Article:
A recap of the craziness between Canadiens and Rangers

The Rangers' Chris Kreider slams into Habs goalie Carey Price in Game 1. Price has yet to play in...

The Rangers' Chris Kreider slams into Habs goalie Carey Price in Game 1. Price has yet to play in any other game thus far. (USA Today)

Mike Zeisberger, QMI Agency

, Last Updated: 2:17 AM ET

Another day, another suspension, another allegation about underhanded tactics ... and so on.

Welcome to the Eastern Conference final between the Montreal Canadiens and New York Rangers, where there never seems to be a dull moment.

Less than two weeks ago, there was collective whining about the lack of buzz surrounding this matchup. And understandably so.

How, after all, could this Original Six series even come close to the bitterness oozing from the second-round Bruins-Habs clash, arguably the most venomous rivalry in the sport?

Or, for that matter, the storybook tale penned by the Rangers to overcome a 3-1 deficit en route to pulling off the shocking seven-game upset of Sidney Crosby and the mighty Penguins?

Well, in many respects, it has.

Consider, for a moment, that as the Habs and Rangers get set to face off in Game 6 on Thursday at Madison Square Garden:

(a) The Habs’ Brandon Prust will return from a two-game suspension.

(b) The Rangers’ John Moore will start his two-game suspension.

(c) New York’s Derek Dorsett could be a target after seemingly head-butting the Canadiens’ Mike Weaver in the latter stages of Game 5, a 7-4 Habs victory on Tuesday night, not to mention the fact that a video has emerged showing him giving a pre-game snow shower to the kids wearing Habs jerseys who carried flags on the ice prior to Game 5.

Enough storylines for you?

While the Canadiens might have the momentum from that win, they are still the team with its back to the wall, trailing the series 3-2 entering yet another elimination game at the World’s Most Famous Arena.

Just another chapter in a series filled with thrills, chills, spills and twists that even a Hollywood script writer would have trouble coming up with.

Here are some of the examples:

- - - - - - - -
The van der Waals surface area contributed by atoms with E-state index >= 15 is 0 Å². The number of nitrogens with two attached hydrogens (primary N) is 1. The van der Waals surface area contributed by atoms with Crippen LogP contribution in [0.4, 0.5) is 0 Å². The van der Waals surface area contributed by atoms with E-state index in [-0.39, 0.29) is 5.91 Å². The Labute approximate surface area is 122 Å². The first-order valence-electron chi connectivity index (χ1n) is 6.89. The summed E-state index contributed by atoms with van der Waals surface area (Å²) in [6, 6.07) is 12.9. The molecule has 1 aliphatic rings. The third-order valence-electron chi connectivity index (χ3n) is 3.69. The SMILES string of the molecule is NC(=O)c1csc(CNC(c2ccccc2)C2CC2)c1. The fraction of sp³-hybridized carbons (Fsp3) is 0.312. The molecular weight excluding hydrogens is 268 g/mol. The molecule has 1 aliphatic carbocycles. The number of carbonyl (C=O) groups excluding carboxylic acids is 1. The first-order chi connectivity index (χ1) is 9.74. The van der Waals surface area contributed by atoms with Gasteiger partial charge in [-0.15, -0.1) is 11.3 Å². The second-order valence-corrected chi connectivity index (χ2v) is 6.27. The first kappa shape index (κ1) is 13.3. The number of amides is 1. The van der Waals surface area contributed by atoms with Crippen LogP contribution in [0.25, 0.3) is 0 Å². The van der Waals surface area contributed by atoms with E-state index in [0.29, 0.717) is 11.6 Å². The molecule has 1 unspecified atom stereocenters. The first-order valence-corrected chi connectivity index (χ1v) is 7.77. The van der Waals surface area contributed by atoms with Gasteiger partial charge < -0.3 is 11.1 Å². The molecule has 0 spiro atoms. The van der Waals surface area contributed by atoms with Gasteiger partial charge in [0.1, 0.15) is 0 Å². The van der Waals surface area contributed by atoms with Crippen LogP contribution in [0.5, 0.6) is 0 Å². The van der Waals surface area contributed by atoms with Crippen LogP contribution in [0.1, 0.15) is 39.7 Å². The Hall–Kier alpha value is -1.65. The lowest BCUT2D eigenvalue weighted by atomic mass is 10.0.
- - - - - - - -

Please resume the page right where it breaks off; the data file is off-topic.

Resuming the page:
HEAD GAMES, PART 1

You have to wonder what was going through Moore’s mind when he slammed his shoulder into the head of Montreal’s Dale Weise with the puck already long gone in the third period on Tuesday.

Did he not see the late blow absorbed by his teammate Derek Stepan in Game 3, courtesy of Prust — a shot that left the Rangers forward with an injured jaw and the Habs pugilist with a two-game suspension of his own?

While Moore is not a dirty player, he needed to be smarter. Instead, he will miss the rest of the series.

As for Weise, Habs coach Michel Therrien did not give an update to the media after the team’s optional practice on Wednesday “because I haven’t seen him.” Weise, for the record, did return to the game.

HEAD GAMES, PART 2

It’s a bit surprising that Dorsett escaped supplemental discipline for appearing to use his noggin to clunk Weaver’s. Then again, this has been a playoff year featuring a handful of heinous acts in which players have speared an opponent in the family jewels and escaped suspension.

HEAD GAMES, PART 3

The interplay between buddies Therrien and Alain Vigneault has made for great theatre. Vigneault added to the intrigue on Wednesday by claiming he saw nothing wrong with the Moore hit while accusing Weise of admiring his pass.

These two have been volleying salvos back and forth, including allegations from the Rangers that Habs coaches were practically spying on New York’s practices by watching the workouts without permission.

Interestingly, the previous time these two teams met at Madison Square Garden, the two coaches arbitrarily met while arriving at the arena prior to Game 4. At one point, Therrien looked into the window of Vigneault’s white SUV, the two men exchanged words, then the Habs coach subsequently was seen laughing.

Therrien joked that he was just hoping Vigneault wasn’t going to run him down. If that’s the case, imagine the road rage Vigneault will have toward his chum if Therrien’s Habs come back to win this series. 

SEVENTH HEAVEN

In anticipation of the Habs extending this series to a Game 7, pop artist Corey Hart had to postpone his farewell concert at the Bell Centre, which was scheduled for Saturday.

“I didn’t sleep last night ... It’s been a really rough 24-48 hours for me and I’m quite gutted right now,” Hart told CBC Radio on Wednesday. “Due to the circumstances with the hockey series, we needed to make a decision.”

Hart had been planning the show for almost a year. Saturday was going to be the perfect night for it, since it fell on his 52nd birthday.

“We just kept our fingers crossed and hoped that the gods would keep May 31 clean for me,” said Hart.

Thanks to Rene Bourque’s hat trick on Tuesday, Hart was forced to make contingency plans instead. His show will now take place on June 3.